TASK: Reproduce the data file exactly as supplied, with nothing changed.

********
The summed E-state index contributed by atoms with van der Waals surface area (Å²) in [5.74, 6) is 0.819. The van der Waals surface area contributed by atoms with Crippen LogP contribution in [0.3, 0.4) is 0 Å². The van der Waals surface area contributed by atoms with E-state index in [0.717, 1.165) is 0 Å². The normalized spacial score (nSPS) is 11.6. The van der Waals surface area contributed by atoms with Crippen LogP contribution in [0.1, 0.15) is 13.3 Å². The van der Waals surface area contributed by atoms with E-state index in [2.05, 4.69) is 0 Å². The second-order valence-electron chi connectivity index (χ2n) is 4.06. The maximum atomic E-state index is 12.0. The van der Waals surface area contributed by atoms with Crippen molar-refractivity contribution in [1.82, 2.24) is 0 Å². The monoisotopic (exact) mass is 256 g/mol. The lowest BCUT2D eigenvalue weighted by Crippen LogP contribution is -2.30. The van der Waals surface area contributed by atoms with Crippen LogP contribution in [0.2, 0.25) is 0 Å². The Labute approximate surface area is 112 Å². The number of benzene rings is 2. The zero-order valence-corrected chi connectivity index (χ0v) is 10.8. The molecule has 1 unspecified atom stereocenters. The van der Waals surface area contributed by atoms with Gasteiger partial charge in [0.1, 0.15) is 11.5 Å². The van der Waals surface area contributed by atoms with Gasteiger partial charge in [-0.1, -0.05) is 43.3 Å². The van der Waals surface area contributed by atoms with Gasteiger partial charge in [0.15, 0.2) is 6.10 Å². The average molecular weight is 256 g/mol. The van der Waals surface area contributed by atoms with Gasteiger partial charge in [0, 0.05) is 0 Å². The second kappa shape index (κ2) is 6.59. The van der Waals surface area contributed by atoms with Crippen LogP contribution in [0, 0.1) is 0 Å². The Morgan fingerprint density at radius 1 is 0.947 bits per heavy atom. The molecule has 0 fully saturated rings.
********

The summed E-state index contributed by atoms with van der Waals surface area (Å²) in [5.74, 6) is 0.819. The van der Waals surface area contributed by atoms with Crippen LogP contribution in [0.3, 0.4) is 0 Å². The van der Waals surface area contributed by atoms with E-state index in [0.717, 1.165) is 0 Å². The normalized spacial score (nSPS) is 11.6. The van der Waals surface area contributed by atoms with Crippen LogP contribution in [0.1, 0.15) is 13.3 Å². The van der Waals surface area contributed by atoms with E-state index in [2.05, 4.69) is 0 Å². The second-order valence-electron chi connectivity index (χ2n) is 4.06. The maximum atomic E-state index is 12.0. The van der Waals surface area contributed by atoms with Crippen molar-refractivity contribution in [1.82, 2.24) is 0 Å². The monoisotopic (exact) mass is 256 g/mol. The lowest BCUT2D eigenvalue weighted by Crippen LogP contribution is -2.30. The van der Waals surface area contributed by atoms with Crippen LogP contribution in [0.2, 0.25) is 0 Å². The Labute approximate surface area is 112 Å². The number of benzene rings is 2. The zero-order valence-corrected chi connectivity index (χ0v) is 10.8. The molecule has 1 unspecified atom stereocenters. The van der Waals surface area contributed by atoms with Gasteiger partial charge in [0.1, 0.15) is 11.5 Å². The van der Waals surface area contributed by atoms with Gasteiger partial charge in [-0.1, -0.05) is 43.3 Å². The van der Waals surface area contributed by atoms with Gasteiger partial charge in [0.15, 0.2) is 6.10 Å². The average molecular weight is 256 g/mol. The van der Waals surface area contributed by atoms with Gasteiger partial charge in [0, 0.05) is 0 Å². The second kappa shape index (κ2) is 6.59. The van der Waals surface area contributed by atoms with Crippen LogP contribution in [0, 0.1) is 0 Å². The Morgan fingerprint density at radius 1 is 0.947 bits per heavy atom. The molecule has 0 fully saturated rings.